Three things to make screen time safe

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SPRINGFIELD, Mo. One of the most dangerous toys that could be underneath your tree doesn’t have small parts or sharp edges. It has a screen.
If you’re giving your child a smartphone or tablet for Christmas this year, you’ll probably want to ‘kid-proof’ it first.
We spoke with tech experts to find out how you can keep your kids safe.
The experts say tablets and phones are really just small computers. With full access to the internet, they can be just as dangerous as they are entertaining.
“They can come across stuff that you don’t want your child to see. So I think it’s worth it to be able to monitor it,” said Jason Mohler, a partner at Wireless Trendz
Tip number one is change the settings and change the restrictions. The device settings allow you to keep young kids off the internet, and keep them from downloading apps they shouldn’t.
Mohler says one of the most popular children’s apps, YouTube, has settings of its own.
“You can go in and filter what they’re seeing, you can put it on a ‘strict’ mode,” he explained.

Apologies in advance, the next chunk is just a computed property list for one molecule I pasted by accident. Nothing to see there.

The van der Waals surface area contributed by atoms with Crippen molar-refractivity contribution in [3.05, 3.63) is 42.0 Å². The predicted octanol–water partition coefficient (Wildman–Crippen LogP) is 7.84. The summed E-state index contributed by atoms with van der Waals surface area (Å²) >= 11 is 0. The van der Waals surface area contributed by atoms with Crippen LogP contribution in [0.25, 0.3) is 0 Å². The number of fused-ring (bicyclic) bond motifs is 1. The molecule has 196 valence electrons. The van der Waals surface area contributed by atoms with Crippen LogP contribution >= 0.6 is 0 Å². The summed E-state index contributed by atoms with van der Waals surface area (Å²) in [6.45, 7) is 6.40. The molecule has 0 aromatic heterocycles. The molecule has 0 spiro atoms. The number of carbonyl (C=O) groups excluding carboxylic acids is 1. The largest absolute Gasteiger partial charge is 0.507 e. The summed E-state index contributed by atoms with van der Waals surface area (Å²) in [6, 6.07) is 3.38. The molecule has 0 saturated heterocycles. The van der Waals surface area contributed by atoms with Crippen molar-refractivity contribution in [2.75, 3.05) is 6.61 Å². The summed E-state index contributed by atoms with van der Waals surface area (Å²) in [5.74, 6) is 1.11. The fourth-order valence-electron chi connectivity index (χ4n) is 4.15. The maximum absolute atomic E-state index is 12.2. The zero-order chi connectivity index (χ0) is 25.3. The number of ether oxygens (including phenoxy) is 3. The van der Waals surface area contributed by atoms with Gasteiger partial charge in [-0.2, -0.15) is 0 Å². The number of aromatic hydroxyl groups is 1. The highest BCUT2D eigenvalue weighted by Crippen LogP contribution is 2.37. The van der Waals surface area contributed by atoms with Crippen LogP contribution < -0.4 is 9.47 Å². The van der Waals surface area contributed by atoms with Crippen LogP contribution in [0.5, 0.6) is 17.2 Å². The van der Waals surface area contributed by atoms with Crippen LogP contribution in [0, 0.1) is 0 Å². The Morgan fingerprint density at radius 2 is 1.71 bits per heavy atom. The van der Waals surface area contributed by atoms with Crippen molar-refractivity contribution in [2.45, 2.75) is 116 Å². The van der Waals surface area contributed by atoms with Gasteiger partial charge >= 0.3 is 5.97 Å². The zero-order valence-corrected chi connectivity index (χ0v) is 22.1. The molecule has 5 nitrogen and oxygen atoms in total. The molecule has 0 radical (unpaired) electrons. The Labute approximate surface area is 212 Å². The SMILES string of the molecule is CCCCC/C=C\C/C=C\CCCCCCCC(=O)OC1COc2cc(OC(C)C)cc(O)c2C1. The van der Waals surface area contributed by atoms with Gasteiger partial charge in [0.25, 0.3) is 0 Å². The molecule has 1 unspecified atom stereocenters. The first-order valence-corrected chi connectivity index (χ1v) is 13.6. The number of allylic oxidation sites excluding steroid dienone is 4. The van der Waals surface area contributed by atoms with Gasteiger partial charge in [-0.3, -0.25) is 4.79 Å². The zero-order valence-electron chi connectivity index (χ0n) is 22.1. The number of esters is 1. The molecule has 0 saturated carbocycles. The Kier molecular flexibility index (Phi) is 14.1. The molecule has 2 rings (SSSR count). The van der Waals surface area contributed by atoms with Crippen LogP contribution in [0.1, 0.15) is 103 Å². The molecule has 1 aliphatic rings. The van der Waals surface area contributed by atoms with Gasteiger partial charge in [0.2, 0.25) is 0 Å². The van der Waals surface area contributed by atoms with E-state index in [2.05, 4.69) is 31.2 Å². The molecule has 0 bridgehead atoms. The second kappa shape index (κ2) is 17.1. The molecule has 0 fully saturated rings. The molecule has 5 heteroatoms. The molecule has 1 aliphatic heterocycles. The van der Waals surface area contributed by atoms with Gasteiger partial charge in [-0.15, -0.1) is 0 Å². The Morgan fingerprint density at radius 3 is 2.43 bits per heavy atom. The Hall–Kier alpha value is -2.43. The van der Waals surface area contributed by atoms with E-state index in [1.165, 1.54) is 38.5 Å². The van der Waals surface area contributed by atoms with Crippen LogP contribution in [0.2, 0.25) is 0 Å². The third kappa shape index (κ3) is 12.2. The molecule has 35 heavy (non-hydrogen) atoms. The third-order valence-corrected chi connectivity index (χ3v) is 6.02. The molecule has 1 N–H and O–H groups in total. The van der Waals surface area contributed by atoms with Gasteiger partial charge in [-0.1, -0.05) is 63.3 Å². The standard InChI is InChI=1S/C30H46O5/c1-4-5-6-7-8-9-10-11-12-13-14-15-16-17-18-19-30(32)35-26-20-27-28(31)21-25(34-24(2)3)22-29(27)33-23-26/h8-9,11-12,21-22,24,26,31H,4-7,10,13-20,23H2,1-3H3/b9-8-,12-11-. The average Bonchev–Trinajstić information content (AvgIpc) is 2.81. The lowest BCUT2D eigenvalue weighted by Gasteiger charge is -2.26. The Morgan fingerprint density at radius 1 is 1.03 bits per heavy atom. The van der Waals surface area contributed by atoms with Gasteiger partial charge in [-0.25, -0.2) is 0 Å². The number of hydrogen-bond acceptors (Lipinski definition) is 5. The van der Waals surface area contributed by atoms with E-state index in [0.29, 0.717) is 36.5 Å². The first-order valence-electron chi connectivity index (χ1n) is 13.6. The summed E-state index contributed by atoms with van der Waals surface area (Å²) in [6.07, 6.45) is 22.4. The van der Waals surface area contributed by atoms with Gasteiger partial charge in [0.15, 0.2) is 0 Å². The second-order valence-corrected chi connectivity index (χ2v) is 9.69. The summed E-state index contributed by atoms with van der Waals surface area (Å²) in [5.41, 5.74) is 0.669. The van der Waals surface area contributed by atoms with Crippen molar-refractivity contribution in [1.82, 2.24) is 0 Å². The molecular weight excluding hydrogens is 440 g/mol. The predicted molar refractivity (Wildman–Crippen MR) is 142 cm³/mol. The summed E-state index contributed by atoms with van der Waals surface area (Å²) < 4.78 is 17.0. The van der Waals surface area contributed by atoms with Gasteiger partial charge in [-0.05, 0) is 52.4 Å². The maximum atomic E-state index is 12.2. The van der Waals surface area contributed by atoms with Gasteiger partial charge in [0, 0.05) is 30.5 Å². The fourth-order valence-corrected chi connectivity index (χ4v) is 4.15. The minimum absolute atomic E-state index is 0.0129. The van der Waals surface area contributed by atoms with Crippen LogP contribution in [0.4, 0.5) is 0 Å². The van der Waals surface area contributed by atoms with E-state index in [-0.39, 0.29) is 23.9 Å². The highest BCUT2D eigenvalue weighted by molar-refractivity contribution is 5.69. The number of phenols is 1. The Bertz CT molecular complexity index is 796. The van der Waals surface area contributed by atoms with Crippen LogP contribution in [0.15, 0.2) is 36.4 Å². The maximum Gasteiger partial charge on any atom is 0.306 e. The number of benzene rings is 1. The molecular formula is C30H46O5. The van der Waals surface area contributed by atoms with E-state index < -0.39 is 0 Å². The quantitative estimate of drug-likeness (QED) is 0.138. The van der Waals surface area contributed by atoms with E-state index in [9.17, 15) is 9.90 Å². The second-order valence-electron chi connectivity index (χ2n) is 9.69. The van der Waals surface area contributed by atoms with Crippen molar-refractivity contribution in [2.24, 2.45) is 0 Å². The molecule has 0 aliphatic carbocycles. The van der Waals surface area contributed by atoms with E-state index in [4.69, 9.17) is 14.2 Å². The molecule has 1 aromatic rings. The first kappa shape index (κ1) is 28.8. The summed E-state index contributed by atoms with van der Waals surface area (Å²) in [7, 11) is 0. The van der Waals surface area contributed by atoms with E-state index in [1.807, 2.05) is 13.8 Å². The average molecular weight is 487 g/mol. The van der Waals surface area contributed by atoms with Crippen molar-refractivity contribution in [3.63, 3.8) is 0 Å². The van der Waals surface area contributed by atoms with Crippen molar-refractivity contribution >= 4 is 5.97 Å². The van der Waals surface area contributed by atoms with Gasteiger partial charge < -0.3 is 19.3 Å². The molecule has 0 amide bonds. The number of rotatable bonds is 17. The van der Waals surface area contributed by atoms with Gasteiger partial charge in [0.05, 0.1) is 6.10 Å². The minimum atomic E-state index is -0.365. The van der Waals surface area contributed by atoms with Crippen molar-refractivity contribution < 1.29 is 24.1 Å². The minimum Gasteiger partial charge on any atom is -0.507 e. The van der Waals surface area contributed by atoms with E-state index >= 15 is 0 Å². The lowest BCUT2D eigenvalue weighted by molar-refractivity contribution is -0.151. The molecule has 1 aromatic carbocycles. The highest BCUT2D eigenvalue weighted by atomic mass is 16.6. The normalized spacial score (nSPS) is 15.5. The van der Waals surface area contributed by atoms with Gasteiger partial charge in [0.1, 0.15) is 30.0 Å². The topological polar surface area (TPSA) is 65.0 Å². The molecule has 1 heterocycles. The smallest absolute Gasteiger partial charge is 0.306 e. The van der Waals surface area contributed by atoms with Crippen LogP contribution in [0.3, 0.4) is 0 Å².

Tip number two is monitor your child’s activity.
“See what they’re looking, see what they’re doing. These tablets these days… iPads, Android tablets, Amazon Fire tablets can do a plethora of things,” said Trevor Hermanson, an Advanced Repair Agent for Geek Squad.
The experts say you can you can go through the device yourself, or pay for parental control software.
“There’s apps that allow you to hide apps. And hide pictures or text messages. So it’s probably really good to have some sort of monitoring software on it. And that’ll allow you to see if any of that is being done.”
The experts we spoke with recommend the Norton or the TeenSafe software, but those will cost you. There are also free apps that allow you to manage your child’s screen time.
The final and possibly most important step is simply speaking with your kids about what they’re allowed to do on their new device.
“Kind of walk through the device. Let them know there are dangers out there, with certain things,” said Mohler.
If you're worried about your child's eyesight going bad because of too much screen time, experts at the American Academy of Pediatrics say parents should limit children from two to five-years-old to one hour of screen time a day, and parents should set limits for children six and up.